At that time in 1996 the dig­i­tal pho­tog­ra­phy world was mak­ing itself known. I bought an Apple Quick­take 100 and started shoot­ing and play­ing around with the then arous­ing 320x240 pix­els at 72 dpi. I had also begun free­lanc­ing at a full dig­i­tal stu­dio here in Bal­ti­more shoot­ing cat­a­logs and com­mer­cial adver­tise­ments. There were two Mac­in­tosh work­sta­tions, and we were shoot­ing with Fuji GX680s with triple pass color wheels and Leaf­s­can backs, and there were two Pho­to­shop experts doing full ser­vice pre-press work, out­putting proofs on a Fuji Pic­trog­ra­phy. It was def­i­nitely cut­ting edge tech­nol­ogy and Polaroid test shots and color trans­parency film were on the way out. Things were chang­ing in the old photo world and with Pho­to­shop you really didn’t have to be that great a tech­ni­cian any­more. Pho­to­shop trick­ery was becom­ing the norm. The days of one great shot on a 4x5 view cam­era were gone and $500 an hour Sci­tex fixes were def­i­nitely gone.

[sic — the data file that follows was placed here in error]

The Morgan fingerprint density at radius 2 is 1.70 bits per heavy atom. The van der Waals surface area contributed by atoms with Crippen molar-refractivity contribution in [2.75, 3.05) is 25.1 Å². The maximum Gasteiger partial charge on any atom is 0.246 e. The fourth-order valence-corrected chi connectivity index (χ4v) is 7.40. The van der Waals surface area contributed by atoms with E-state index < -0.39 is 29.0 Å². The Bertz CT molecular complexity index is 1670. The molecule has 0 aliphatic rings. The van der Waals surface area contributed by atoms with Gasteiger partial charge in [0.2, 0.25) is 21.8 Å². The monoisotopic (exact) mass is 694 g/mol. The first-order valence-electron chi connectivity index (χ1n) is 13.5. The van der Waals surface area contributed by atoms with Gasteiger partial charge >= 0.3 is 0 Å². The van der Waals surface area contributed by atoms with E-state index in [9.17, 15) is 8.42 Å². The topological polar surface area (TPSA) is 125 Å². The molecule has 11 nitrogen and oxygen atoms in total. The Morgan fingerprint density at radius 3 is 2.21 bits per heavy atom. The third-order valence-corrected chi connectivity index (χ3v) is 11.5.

For many years I had been paint­ing on and scratch­ing my photo prints and was hav­ing great fun. In 1978 I bought a new SX70 Polaroid Cam­era. Even­tu­ally I became some­what known for my SX70 Polaroid art, get­ting accepted into the Inter­na­tional Polaroid Col­lec­tion in 1991, and then being selected from the col­lec­tion for the Amer­i­can Per­spec­tives Exhibit with other artists like Andy Warhol, Joyce Ten­nyson and Chuck Close. Nev­er­the­less, manip­u­lated Polaroid pho­tos proved to be a some­what mis­un­der­stood medium by the purists, I felt there was just so much I could do with it, and I began feel­ing like my work looked like every­one else’s. So the process had begun for me to find a new medium. I was get­ting hands on train­ing at the dig­i­tal stu­dio, shoot­ing and learn­ing color cor­rec­tion and help­ing to sil­hou­ette the hun­dreds of cat­a­log shots of paint cans and bricks pavers. I started to think that I could prob­a­bly cre­ate some orig­i­nal art using this new­found medium. I acquired Adobe Pho­to­shop v3.5 (legally, with a bun­dled scan­ner pur­chase!) and loaded it on my scream­ing Mac­in­tosh Quadra 610 with 32 Megs of ram, one of the fastest machines in the Apple lineup.